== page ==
Police union spox blames ‘anti-cop’ rhetoric for shocking influx of police shootings; 13 officers wounded in 24 hours

by mcardinal

Chris Lange, FISM News

 

Thirteen police officers were wounded in multiple shootings across four states within a 24-hour period Friday. The incidents happened in Arizona, Maryland, New Mexico and Pennsylvania. 

“This is what we call the war on cops,” Betsy Brantner Smith, spokeswoman for the National Police Association and a 29-year police veteran who trains officers, told Fox News Digital. 

“[W]e are constantly attacked, and we are either attacked doing very simple things — traffic stop, responding to a 911 call, a domestic. All of that,” Smith continued.

The number of intentional cop killings increased 59% between 2021 and 2022, with 73 officers killed in the line of duty, according to Federal Bureau of Investigation data.

Branter Smith says this alarming trend is a direct result of anti-cop rhetoric promoted by politicians and the media:

When you constantly tell people that this one entity — somebody in a blue or a bright green uniform — is dangerous to you and that you should resist them, of course we’re going to have increased attacks on law enforcement. And, unfortunately, not only has it become a big media issue, but it’s become a huge political issue.

The senseless attacks began Friday morning with a shootout in Phoenix that left nine police officers wounded. Officers had been responding to a report that a woman had been shot inside a local residence. According to a CBS News report, the suspect invited officers to enter the residence before ambushing them. The report indicates that one officer was struck multiple times. 

On Friday afternoon, two officers were shot and wounded in Frederick, Maryland, while responding to calls of a suspicious person. The suspect, who was also shot, and the officers were taken to a nearby hospital. No other information is known at this time. 

A New Mexico state trooper was also wounded Friday afternoon when he was shot while carrying out a vehicle pursuit during which the suspect allegedly rammed into his patrol car.

Later that same evening, a Philadelphia SWAT officer was shot while attempting to serve a drug warrant at an apartment building. The suspect allegedly fired two shots through the wall, striking the lead officer in his body armor, FOX 29 Philadelphia reported.

Throughout the day, The National Fraternal Order of Police posted news of the shootings on social media. Following the Maryland attack, the country’s largest police union rebuked politicians for ignoring the increased violence against police officers.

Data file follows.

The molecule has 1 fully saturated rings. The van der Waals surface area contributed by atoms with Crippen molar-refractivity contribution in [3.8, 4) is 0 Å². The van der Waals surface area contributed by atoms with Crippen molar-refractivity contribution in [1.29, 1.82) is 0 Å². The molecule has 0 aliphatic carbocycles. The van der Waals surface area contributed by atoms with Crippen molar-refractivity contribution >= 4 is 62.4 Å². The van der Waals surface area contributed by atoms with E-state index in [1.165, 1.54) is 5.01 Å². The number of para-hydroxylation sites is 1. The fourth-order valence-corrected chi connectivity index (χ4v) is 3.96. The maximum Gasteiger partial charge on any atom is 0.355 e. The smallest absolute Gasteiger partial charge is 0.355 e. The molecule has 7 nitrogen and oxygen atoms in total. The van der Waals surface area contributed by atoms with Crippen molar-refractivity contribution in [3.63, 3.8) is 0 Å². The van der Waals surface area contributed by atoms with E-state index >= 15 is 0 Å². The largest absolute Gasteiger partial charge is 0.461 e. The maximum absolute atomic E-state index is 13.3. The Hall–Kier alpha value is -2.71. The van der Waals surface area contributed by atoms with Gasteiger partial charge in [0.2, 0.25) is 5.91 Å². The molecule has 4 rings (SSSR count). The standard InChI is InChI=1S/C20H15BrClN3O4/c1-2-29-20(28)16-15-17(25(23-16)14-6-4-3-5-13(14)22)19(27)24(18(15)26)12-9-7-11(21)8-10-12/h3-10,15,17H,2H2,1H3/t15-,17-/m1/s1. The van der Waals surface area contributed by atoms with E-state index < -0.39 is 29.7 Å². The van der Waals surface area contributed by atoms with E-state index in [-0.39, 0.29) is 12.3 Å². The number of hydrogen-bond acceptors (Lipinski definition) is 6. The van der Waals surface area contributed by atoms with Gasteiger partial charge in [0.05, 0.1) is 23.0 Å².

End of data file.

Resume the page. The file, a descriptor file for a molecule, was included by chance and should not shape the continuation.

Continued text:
More police officers were killed in the line of duty in 2021 than any previous year since 1995, according to data released by the FBI’s Law Enforcement Officers Killed in Action (LEOKA). The report states that 73 officers were intentionally killed in the line of duty in 2021 – an increase of nearly 59% from 2020 when 46 officers were murdered.

In addition to anti-police rhetoric, Branter Smith and former New York City Police Commissioner Howard Safir also point to progressive policies like bail reform and lighter sentencing practices that have allowed repeat offenders back out on the streets without appropriate vetting. 

“The message that politicians and district attorneys have been sending to criminals is you can commit crimes with impunity,” Safir said, adding that since officers are prohibited from proactive policing through initiatives like “stop, question and frisk…criminals are emboldened to carry guns now that they would not have before. And it’s just a downward cycle into chaos.”

The rise in violent crime against police officers mirrors a spike in criminal activity across major U.S. cities, where murders increased 44% between 2019 and 2021, according to updated findings from the Council on Criminal Justice (CCJ), a nonpartisan criminal justice policy organization.

These alarming trends, along Democratic leaders’ soft-on-crime policies and calls to defund the police following the 2020 death of George Floyed are expected to be key talking points used by Republicans leading up to the November midterm elections.

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